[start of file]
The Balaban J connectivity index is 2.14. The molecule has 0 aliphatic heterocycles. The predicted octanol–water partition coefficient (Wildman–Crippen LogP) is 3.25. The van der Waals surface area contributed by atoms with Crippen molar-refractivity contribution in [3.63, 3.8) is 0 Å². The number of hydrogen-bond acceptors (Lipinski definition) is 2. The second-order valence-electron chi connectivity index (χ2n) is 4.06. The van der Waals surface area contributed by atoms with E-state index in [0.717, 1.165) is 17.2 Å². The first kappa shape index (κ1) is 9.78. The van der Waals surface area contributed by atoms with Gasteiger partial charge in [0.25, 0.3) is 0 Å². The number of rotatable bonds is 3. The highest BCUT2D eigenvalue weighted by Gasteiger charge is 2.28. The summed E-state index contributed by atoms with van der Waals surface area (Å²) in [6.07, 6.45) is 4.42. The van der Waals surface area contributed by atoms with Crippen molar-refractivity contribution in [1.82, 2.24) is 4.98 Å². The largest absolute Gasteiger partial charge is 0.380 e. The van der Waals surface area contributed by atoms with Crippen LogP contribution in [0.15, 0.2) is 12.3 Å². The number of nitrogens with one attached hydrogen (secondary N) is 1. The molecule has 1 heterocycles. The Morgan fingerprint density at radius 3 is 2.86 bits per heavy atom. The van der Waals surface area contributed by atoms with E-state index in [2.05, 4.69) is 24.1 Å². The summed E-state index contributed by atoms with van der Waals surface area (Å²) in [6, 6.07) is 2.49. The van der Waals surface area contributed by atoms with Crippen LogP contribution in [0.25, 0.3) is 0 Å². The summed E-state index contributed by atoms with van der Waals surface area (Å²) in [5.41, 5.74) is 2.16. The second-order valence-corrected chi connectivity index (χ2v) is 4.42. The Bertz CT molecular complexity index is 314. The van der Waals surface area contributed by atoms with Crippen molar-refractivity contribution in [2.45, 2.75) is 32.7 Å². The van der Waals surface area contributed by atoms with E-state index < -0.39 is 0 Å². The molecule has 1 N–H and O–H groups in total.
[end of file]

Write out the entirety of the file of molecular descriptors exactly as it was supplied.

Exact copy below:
The Balaban J connectivity index is 2.14. The molecule has 0 aliphatic heterocycles. The predicted octanol–water partition coefficient (Wildman–Crippen LogP) is 3.25. The van der Waals surface area contributed by atoms with Crippen molar-refractivity contribution in [3.63, 3.8) is 0 Å². The number of hydrogen-bond acceptors (Lipinski definition) is 2. The second-order valence-electron chi connectivity index (χ2n) is 4.06. The van der Waals surface area contributed by atoms with E-state index in [0.717, 1.165) is 17.2 Å². The first kappa shape index (κ1) is 9.78. The van der Waals surface area contributed by atoms with Gasteiger partial charge in [0.25, 0.3) is 0 Å². The number of rotatable bonds is 3. The highest BCUT2D eigenvalue weighted by Gasteiger charge is 2.28. The summed E-state index contributed by atoms with van der Waals surface area (Å²) in [6.07, 6.45) is 4.42. The van der Waals surface area contributed by atoms with Crippen molar-refractivity contribution in [1.82, 2.24) is 4.98 Å². The largest absolute Gasteiger partial charge is 0.380 e. The van der Waals surface area contributed by atoms with Crippen LogP contribution in [0.15, 0.2) is 12.3 Å². The number of nitrogens with one attached hydrogen (secondary N) is 1. The molecule has 1 heterocycles. The Morgan fingerprint density at radius 3 is 2.86 bits per heavy atom. The van der Waals surface area contributed by atoms with E-state index in [2.05, 4.69) is 24.1 Å². The summed E-state index contributed by atoms with van der Waals surface area (Å²) in [6, 6.07) is 2.49. The van der Waals surface area contributed by atoms with Crippen LogP contribution in [0.25, 0.3) is 0 Å². The summed E-state index contributed by atoms with van der Waals surface area (Å²) in [5.41, 5.74) is 2.16. The second-order valence-corrected chi connectivity index (χ2v) is 4.42. The Bertz CT molecular complexity index is 314. The van der Waals surface area contributed by atoms with Crippen molar-refractivity contribution in [2.45, 2.75) is 32.7 Å². The van der Waals surface area contributed by atoms with E-state index < -0.39 is 0 Å². The molecule has 1 N–H and O–H groups in total.